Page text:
Film Review: Citizen Kane

Citizen Kane is a phenomenal film directed by Orson Welles. The plot of the film follows the life and times of Charles Foster Kane, a newspaper tycoon and politician who was born in 1915. Throughout the movie, viewers see Kane’s change in character through the eyes of two reporters who are examining Kane’s life. The reporters must complete the task of finding out Kane’s dying words; the job can only be done by finding those closest to Charles Kane. Through their research, the reporters learn about different situations and people who were connected to Kane and played a big part in his life. The film has remained number one on the American Film Institute’s Top 100 Greatest American Films of all Time since 1998. 

The film had a very unique style, but the flow of the narrative is easy to follow and understand. One of Welles’ directing techniques is to use flashback sequences to tell the story in a non-linear manner. The flashback sequences contribute to the ease of following and understanding the story because it feels realistic and like the entire film is one big conversation. While watching it, I often found myself feeling as if I was eavesdropping on the characters having a casual conversation. The story takes place across three states: Colorado, Florida, and New York. These places directly correspond with three significant phases of Kane’s life– childhood, adulthood, and old age. Most of the story occurs during Kane’s adulthood; the director only shows his childhood briefly. The detectives discover that Kane goes from rags to riches when his parents send him to live with Mr. Thatcher, a godfather and mentor figure to Kane.

One of the main reasons the film remains number one on the chart of the best American films is the deep focus shot used throughout the film. Orson Welles invented the deep focus shot, which makes everything in the shot focused. The deep focus shot creates depth because while viewers see the main action in the foreground, they also witness characters in the background walking at a distance. Throughout the film, the camera rarely zooms in on the characters in the background because zooming in would take away this special effect Welles created. 

Another unique style choice the director makes is lighting. The director repeatedly uses lightning from a storm to create different light dimensions in the film. The changing light helps reveal and conceal characters to add to the movie’s suspense. Throughout the film, characters are shown or concealed by flashes of lightning in unevenly lit scenes.

Welles also utilizes the montage technique. A montage sequence of flashbacks contribute to the ebb and flow of the story. One montage sequence that shows Kane and Elizabeth’s (his first wife) marriage. The sequence allows the audience to see the nature and progression of the couple’s relationship over time. The progression of their blooming relationship is contrasted by their decaying relationship before the two separated. An important element of the story is that it demonstrates his humanity– Kane is a powerful man, but he still makes mistakes like everyone else.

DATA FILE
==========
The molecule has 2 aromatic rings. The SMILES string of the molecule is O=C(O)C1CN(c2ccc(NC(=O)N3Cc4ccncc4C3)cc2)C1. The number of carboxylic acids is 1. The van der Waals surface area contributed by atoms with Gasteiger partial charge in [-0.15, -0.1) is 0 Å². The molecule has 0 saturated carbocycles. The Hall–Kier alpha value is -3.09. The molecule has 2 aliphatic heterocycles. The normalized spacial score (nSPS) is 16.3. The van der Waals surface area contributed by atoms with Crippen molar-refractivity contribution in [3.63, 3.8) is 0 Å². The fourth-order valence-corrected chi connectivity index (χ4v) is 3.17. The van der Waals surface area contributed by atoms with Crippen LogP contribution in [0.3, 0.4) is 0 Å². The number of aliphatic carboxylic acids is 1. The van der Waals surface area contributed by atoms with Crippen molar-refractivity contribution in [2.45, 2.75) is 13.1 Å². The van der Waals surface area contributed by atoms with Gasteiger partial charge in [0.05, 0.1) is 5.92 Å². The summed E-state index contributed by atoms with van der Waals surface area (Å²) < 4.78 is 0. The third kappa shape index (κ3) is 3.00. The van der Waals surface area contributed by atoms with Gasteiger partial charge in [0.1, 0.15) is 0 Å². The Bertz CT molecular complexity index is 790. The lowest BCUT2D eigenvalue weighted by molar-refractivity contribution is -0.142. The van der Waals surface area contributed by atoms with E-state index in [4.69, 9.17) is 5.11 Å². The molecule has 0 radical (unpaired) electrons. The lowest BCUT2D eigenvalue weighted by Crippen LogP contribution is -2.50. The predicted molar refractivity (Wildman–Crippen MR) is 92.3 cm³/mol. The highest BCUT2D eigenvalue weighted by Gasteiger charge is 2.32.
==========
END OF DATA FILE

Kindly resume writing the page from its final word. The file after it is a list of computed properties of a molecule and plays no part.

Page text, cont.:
Kane’s failing marriage is clearly displayed when he later has an affair. He subsequently makes amends with his wife and changes his ways. The audience empathizes with Kane during the heart-wrenching scene when his wife leaves him alone at his estate surrounded with a vast collection of material possessions, but still empty inside. Kane’s depression makes him realize his mistakes and how he only has material things tangible to cling to but no one to share it with. It was too little too late.

Throughout the film, Kane repeats the word “Rosebud.” However, it is not until the end of the film that the audience understands the word’s meaning. Rosebud was the name of the sled that Kane plays with just before his mother tells him that Colorado isn’t the place for him to grow up, he is sent to live with Mr. Thatcher. When he leaves for Mr. Thatcher’s place, he also leaves behind everything known and familiar to him. The scene is significant because it shows that throughout his entire life, Kane is searching for a simpler time. It shows that while he grew in age physically, Kane did not truly move past the mental and emotional pain of that parting. Many people relate to Kane because they have experienced a similar type of pain, hurt, or trauma from a situation or event in their past that stuck with them and impacted the choices they made years later. The connection of the word Rosebud makes this a full-circle moment not only for Kane but for viewers as well.


Kiara Thomas

Kiara Thomas is a staff writer for The Daily Runner.